[0041] Further, to the extent consistent, any of the embodiments or aspects described herein may be used in conjunction with any or all of the other embodiments or aspects described herein.

Brief Description of the Drawings

[0042] Various aspects of the present disclosure are described hereinbelow with reference to the drawings, which are incorporated in and constitute a part of this specification, wherein:

[0043] FIG. 1 is a perspective view of an air cargo container according to an embodiment of the present disclosure;

[0044] FIG. 2 is a partial, schematic sectional, perspective view of a thermally insulated panel of the container of FIG. 1;

[0045] FIG. 3 is a cross-sectional view of a corner of the container of FIG. 1;

[0046] FIG. 4 is a partial perspective, schematic cutaway view of a central portion of another exemplary thermally insulated panel for use with the container of FIG. 1;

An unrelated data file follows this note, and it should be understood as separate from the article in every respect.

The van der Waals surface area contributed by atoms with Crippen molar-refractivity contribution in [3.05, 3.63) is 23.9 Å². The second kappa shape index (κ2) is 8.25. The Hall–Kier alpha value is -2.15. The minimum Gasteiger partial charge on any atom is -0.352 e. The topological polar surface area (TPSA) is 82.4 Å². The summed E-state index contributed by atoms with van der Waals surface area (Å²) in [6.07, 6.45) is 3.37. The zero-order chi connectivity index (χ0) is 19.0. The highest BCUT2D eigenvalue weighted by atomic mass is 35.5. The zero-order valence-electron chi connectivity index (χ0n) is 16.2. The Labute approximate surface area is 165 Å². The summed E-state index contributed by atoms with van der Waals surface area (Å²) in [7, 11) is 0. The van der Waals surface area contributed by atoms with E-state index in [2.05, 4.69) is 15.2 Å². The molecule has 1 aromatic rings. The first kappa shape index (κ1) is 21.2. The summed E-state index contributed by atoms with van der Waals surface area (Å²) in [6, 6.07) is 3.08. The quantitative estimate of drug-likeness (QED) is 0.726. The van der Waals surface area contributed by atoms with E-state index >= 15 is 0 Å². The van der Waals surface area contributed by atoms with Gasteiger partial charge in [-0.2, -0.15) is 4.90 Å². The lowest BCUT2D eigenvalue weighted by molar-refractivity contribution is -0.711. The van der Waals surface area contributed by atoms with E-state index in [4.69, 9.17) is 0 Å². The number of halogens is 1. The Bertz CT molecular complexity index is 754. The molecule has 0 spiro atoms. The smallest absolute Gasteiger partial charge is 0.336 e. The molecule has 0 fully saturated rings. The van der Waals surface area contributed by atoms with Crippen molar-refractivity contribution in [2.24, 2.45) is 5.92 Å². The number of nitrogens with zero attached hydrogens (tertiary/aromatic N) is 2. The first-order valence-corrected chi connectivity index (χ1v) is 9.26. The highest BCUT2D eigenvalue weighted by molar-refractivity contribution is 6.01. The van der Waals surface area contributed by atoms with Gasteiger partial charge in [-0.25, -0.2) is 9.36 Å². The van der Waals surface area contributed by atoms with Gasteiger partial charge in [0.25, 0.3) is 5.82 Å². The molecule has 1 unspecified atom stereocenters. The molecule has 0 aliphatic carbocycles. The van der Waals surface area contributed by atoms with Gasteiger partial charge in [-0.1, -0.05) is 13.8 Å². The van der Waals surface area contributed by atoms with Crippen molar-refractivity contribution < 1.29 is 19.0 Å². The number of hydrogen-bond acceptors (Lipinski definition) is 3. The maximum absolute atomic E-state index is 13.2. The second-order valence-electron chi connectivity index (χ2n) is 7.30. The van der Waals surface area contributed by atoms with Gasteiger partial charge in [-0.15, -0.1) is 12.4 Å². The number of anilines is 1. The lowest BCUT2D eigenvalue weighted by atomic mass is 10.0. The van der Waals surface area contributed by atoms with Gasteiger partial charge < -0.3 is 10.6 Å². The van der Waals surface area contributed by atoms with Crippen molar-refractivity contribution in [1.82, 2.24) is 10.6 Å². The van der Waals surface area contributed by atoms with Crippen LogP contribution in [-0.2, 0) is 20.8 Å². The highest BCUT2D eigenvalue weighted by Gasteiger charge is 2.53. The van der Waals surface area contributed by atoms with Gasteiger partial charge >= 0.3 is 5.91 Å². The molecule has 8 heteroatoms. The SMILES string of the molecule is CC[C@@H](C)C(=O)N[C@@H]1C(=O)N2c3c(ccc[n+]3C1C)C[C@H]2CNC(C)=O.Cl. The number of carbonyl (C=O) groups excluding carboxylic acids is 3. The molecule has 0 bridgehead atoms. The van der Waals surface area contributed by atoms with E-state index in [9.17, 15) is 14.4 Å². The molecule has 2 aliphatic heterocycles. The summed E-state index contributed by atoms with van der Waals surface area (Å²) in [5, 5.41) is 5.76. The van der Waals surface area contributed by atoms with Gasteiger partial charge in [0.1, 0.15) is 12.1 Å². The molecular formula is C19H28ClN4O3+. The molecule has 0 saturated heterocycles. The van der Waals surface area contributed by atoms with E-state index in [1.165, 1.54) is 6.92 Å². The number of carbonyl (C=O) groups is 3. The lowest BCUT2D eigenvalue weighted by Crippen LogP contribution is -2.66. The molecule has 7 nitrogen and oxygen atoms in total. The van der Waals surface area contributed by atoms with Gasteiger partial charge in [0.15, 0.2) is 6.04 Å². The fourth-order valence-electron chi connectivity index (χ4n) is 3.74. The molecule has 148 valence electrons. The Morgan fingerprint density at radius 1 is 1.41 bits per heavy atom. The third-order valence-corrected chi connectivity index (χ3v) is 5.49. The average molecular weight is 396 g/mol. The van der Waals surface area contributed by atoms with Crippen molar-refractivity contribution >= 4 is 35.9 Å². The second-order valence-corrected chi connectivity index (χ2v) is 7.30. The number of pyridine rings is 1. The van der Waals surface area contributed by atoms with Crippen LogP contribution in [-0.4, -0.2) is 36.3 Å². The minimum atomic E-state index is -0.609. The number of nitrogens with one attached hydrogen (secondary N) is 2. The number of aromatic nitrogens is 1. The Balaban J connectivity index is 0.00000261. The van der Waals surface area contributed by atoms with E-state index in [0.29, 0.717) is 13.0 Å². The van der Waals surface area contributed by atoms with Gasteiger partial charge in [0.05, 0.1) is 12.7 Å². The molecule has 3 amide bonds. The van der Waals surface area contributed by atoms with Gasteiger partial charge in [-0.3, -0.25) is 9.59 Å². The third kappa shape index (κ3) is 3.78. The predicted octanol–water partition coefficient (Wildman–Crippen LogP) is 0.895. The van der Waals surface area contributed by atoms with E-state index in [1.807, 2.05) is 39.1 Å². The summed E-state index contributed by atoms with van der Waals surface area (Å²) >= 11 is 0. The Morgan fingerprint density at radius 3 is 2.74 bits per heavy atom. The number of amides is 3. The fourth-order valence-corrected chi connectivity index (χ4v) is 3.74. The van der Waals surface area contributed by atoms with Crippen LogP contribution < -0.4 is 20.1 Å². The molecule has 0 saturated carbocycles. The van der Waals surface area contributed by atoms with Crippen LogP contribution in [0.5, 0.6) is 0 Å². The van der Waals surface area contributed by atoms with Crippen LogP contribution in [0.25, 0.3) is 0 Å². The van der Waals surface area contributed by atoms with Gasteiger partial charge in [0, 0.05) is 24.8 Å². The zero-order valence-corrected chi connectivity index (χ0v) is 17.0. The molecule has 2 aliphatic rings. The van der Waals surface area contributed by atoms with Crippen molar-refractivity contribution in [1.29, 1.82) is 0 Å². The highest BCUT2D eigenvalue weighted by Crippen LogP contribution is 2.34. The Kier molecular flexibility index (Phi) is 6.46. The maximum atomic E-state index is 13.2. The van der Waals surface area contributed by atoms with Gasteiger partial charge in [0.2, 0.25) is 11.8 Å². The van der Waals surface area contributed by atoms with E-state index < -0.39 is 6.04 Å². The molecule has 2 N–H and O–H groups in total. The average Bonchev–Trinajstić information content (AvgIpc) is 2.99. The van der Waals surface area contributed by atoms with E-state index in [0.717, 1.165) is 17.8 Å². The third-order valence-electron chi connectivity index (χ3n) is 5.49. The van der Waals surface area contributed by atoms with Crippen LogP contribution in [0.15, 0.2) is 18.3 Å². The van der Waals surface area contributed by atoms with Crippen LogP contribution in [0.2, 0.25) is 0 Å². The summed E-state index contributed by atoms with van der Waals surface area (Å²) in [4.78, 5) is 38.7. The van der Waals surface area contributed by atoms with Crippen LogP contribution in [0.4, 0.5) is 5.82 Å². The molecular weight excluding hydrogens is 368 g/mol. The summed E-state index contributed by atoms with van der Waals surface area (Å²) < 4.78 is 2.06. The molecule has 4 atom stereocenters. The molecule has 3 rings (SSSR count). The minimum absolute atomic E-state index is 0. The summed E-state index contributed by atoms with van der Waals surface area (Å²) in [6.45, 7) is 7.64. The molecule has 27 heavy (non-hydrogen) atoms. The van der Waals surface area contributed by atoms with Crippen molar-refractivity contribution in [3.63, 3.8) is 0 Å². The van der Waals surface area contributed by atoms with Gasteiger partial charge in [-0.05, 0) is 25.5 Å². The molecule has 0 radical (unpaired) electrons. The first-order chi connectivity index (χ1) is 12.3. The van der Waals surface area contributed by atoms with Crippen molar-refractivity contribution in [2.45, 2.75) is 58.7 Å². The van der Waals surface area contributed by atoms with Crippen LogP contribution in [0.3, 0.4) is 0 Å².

[0047] FIG. 5 is a partial, schematic sectional, perspective view another exemplary thermally insulated panel for use with the container of FIG. 1;

[0048] FIG. 6 is an enlargement of a portion of the panel of FIG. 5; and

[0049] FIG. 7 is an enlargement of another portion of the panel of FIG. 5; [0050] FIG. 8 is a perspective view of another thermally insulated panel according to an embodiment of the present disclosure;

[0051] FIG. 9 is a partial cross-sectional view of the panel of FIG. 8;

[0052] FIG. 10 is a partial cross-sectional view of a core of the panel FIG. 8 according to an embodiment of the present disclosure;

[0053] FIG. 11 is a perspective view of another thermally insulated panel according to an embodiment of the present disclosure with a skin thereof removed;

[0054] FIG. 12 is a cutaway, perspective view of the panel of FIG. 11;

[0055] FIG. 13 is a perspective view of the panel of FIG. 11;

[0056] FIG. 14 is a perspective view of the frame of the panel of FIG. 8;

[0057] FIG. 15 is a perspective view of another frame provided in accordance with an embodiment of the present disclosure;

[0058] FIG. 16 is a cross-sectional view of the frame of FIG. 15;

[0059] FIG. 17 is a cross-sectional view of another frame provided in accordance with an embodiment of the present disclosure;